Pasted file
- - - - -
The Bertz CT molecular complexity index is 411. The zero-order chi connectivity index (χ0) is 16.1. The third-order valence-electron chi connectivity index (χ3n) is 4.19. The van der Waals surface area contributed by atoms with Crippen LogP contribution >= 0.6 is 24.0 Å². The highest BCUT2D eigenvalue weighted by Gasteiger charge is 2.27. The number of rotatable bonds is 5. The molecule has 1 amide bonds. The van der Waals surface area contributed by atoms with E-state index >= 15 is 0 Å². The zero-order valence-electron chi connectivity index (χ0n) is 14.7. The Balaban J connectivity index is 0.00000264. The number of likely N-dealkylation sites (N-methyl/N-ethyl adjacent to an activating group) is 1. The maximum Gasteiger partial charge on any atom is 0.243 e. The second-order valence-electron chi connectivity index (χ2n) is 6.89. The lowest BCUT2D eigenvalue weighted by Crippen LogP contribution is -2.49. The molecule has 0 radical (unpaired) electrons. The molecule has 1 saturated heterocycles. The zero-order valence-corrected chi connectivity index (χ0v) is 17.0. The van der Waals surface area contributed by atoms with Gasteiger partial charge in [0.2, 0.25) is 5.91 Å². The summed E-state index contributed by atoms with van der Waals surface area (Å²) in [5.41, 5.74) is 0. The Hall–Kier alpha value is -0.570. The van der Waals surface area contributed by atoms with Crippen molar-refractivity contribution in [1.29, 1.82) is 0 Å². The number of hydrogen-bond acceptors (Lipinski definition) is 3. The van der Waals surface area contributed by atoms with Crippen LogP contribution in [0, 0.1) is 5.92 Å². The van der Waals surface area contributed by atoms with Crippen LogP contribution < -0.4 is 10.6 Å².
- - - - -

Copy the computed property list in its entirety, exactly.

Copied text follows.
The Bertz CT molecular complexity index is 411. The zero-order chi connectivity index (χ0) is 16.1. The third-order valence-electron chi connectivity index (χ3n) is 4.19. The van der Waals surface area contributed by atoms with Crippen LogP contribution >= 0.6 is 24.0 Å². The highest BCUT2D eigenvalue weighted by Gasteiger charge is 2.27. The number of rotatable bonds is 5. The molecule has 1 amide bonds. The van der Waals surface area contributed by atoms with E-state index >= 15 is 0 Å². The zero-order valence-electron chi connectivity index (χ0n) is 14.7. The Balaban J connectivity index is 0.00000264. The number of likely N-dealkylation sites (N-methyl/N-ethyl adjacent to an activating group) is 1. The maximum Gasteiger partial charge on any atom is 0.243 e. The second-order valence-electron chi connectivity index (χ2n) is 6.89. The lowest BCUT2D eigenvalue weighted by Crippen LogP contribution is -2.49. The molecule has 0 radical (unpaired) electrons. The molecule has 1 saturated heterocycles. The zero-order valence-corrected chi connectivity index (χ0v) is 17.0. The van der Waals surface area contributed by atoms with Gasteiger partial charge in [0.2, 0.25) is 5.91 Å². The summed E-state index contributed by atoms with van der Waals surface area (Å²) in [5.41, 5.74) is 0. The Hall–Kier alpha value is -0.570. The van der Waals surface area contributed by atoms with Crippen molar-refractivity contribution in [1.29, 1.82) is 0 Å². The number of hydrogen-bond acceptors (Lipinski definition) is 3. The van der Waals surface area contributed by atoms with Crippen LogP contribution in [0, 0.1) is 5.92 Å². The van der Waals surface area contributed by atoms with Crippen LogP contribution < -0.4 is 10.6 Å².